STORY WRITTEN BY BRIAN BINGAMAN
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Jim “Spaz” Garcia, lead singer and bassist of The Nerds, explained why a New Jersey cover band would choose to wear horn-rimmed glasses and fashion-police-violation outfits while playing in front of people.
“Flash back to 1985. There was a look you had to have, or else you had no credibility,” he said, mentioning spandex and “long hair with a fan blowing through it.” The band’s new name — The Nerds — and nothing-to-lose, “Revenge of the Nerds” gimmick was to “go against the current.” This was nine years before MTV decided the dorky appearance of Weezer was somehow cool.
It took just two years for the quartet to be playing enough weddings, parties and fundraisers that they were all able to quit their day jobs.
“When you have a ridiculous outfit like that, it really makes it easy,” said Garcia. “We made these band posters with pictures that look like yearbook photos. And you know how bad you look in yearbook photos …”
That yearbook theme poster played a role in the band members’ nicknames. Besides Spaz, there’s guitarist Peter “Stretch” Oltmanns, keyboardist Mike “Mongo” Spiro and drummer Jack “Biff” Yocum.
The Nerds’ getups accentuate the absurdist live sets of TV show themes, classic rock, Motown, funk, top 40 and whatever else the guys think will “rattle people out of their comfort zone.” March 4 they perform a show at SteelStacks in Bethlehem.
They’ve played “Enter Sandman” by Metallica, and followed it with “Summer Wind” by Frank Sinatra. They’ve borrowed a page out of “Weird” Al Yankovic’s book by playing the theme from “The Brady Bunch” as a polka. They’ve turned “American Pie” by Don McLean into a 15-minute song by inserting other songs into it and turning it into a medley.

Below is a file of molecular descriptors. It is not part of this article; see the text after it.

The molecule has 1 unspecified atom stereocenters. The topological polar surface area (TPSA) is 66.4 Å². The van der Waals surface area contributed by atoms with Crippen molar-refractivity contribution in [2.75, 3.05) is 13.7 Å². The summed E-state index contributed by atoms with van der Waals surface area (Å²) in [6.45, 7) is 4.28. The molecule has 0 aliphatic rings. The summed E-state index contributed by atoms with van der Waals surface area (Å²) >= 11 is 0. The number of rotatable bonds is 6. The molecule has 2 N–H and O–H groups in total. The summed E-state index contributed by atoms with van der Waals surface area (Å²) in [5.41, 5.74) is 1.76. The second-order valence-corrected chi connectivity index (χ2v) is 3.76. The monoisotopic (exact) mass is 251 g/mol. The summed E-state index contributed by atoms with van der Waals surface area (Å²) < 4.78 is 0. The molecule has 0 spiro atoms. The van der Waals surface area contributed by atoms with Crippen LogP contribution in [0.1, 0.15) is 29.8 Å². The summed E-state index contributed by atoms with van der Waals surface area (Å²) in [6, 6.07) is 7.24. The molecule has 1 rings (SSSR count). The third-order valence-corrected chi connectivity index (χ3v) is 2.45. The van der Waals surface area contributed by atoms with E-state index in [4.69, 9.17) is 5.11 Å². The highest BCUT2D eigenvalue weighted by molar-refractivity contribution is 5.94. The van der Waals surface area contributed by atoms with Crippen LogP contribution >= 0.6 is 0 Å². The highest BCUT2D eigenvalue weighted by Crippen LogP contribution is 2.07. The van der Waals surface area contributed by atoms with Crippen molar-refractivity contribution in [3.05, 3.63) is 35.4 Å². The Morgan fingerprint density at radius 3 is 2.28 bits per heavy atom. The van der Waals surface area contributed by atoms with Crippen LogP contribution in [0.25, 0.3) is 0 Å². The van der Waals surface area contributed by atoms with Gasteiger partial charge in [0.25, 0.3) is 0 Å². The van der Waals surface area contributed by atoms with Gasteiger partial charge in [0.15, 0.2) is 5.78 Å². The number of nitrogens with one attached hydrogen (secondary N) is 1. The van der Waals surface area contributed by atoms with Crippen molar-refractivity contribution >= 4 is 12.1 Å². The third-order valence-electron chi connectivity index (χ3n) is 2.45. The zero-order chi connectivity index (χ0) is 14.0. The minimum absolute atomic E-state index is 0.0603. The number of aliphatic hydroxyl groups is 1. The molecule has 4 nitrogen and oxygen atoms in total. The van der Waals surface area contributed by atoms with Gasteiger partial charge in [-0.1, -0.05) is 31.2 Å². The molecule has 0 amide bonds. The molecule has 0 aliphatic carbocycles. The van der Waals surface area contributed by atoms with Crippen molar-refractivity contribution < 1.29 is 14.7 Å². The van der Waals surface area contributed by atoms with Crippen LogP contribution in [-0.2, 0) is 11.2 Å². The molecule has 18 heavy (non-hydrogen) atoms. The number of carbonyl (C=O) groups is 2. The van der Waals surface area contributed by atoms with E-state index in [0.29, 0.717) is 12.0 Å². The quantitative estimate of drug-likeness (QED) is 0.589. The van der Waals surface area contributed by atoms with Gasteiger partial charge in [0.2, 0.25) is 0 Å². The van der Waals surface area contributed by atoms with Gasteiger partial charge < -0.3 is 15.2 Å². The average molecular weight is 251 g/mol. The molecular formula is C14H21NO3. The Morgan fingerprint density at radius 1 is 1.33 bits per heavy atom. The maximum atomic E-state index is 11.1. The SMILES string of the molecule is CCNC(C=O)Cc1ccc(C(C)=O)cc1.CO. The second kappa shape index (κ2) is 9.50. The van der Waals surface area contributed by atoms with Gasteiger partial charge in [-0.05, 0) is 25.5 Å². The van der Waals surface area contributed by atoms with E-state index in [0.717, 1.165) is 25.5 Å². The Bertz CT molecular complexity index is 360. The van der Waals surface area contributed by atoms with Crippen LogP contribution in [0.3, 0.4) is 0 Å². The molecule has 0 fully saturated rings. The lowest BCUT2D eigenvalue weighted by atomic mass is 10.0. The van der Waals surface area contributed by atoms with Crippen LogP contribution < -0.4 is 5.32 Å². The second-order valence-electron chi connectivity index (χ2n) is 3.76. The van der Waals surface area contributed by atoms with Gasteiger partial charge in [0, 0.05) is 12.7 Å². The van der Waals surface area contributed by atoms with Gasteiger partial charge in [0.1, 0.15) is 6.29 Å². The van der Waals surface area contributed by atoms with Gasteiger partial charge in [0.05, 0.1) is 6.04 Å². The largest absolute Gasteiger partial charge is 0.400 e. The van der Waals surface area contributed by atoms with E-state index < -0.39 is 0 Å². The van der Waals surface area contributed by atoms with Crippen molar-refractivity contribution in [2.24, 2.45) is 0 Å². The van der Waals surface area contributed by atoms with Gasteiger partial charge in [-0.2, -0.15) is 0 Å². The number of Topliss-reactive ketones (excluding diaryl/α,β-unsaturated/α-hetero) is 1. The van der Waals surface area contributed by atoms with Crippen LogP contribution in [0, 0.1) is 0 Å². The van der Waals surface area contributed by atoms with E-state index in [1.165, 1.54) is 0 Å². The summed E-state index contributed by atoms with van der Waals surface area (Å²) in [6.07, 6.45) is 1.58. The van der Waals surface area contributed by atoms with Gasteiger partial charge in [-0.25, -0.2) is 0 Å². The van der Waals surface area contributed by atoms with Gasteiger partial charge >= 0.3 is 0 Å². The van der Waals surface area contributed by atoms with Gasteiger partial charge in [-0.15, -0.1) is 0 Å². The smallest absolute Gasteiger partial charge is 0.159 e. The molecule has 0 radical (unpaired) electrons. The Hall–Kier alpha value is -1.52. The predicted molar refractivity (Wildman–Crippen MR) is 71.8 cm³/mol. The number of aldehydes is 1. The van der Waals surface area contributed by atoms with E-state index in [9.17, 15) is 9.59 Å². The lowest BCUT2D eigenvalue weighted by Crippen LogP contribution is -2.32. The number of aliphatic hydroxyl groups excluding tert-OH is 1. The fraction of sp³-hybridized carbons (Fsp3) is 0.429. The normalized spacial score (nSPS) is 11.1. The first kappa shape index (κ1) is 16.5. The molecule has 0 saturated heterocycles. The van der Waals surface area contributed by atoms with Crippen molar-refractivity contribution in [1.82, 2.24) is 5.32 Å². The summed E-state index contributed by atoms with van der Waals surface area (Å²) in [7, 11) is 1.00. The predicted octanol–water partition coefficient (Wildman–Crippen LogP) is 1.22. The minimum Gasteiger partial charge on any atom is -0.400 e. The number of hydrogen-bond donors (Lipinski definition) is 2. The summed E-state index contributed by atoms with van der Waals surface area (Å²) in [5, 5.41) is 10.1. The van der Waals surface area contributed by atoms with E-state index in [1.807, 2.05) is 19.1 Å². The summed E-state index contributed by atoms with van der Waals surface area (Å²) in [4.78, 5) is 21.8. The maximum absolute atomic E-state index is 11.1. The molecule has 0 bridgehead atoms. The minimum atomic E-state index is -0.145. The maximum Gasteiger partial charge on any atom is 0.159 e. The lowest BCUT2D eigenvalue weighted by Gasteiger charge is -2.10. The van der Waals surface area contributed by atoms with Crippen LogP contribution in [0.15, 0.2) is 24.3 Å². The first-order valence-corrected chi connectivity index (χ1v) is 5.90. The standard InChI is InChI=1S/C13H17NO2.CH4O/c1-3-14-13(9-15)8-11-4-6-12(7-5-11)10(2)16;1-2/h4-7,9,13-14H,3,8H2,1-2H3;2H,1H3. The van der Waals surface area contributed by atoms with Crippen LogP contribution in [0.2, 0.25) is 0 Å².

“We invented the mash-up,” Garcia said, claiming that they coupled the outrageously unrelated “Dancing Queen” (ABBA) with “L.A. Woman” (The Doors) “very early on.”
“It’s always all over the place. We never have a set list. We go in and, based on the crowd energy, we’ll go from there. It’s all in the name of bridging gaps … kind of like Musikfest,” said Garcia.
Then there’s their onstage improv and verbal sparring, influenced by the irreverent attitudes of David Letterman and Howard Stern. “Our earliest bit was: ‘Listen, don’t eat here.’ We were insulting the club owners. We’d insult the guys in front of us. When you don’t care, it’s incredibly liberating.
I pride myself in that I’ve never said the same funny line twice. The fun comes from the moment,” said Garcia, recalling one show in a gymnasium when a spontaneous game of one-on-one broke out, over top of an extended guitar solo.
The Nerds have appeared on “Good Morning America” and “The View,” and once sold out Carnegie Hall in 1992. “What an experience it was to change in the same room as The Beatles did,” Garcia said, noting that the band’s manager “always looks at things in the long term.”
IF YOU GO
What: The Nerds in concert.
When: 8 p.m. March 4.
Where: Musikfest Cafe at the ArtsQuest Center at SteelStacks, 101 Founders Way, Bethlehem.
Tickets: $7-$10 in advance, $10-$13 the day of the show.
Info.: Call (610) 332-1300 or visit www.steelstacks.org.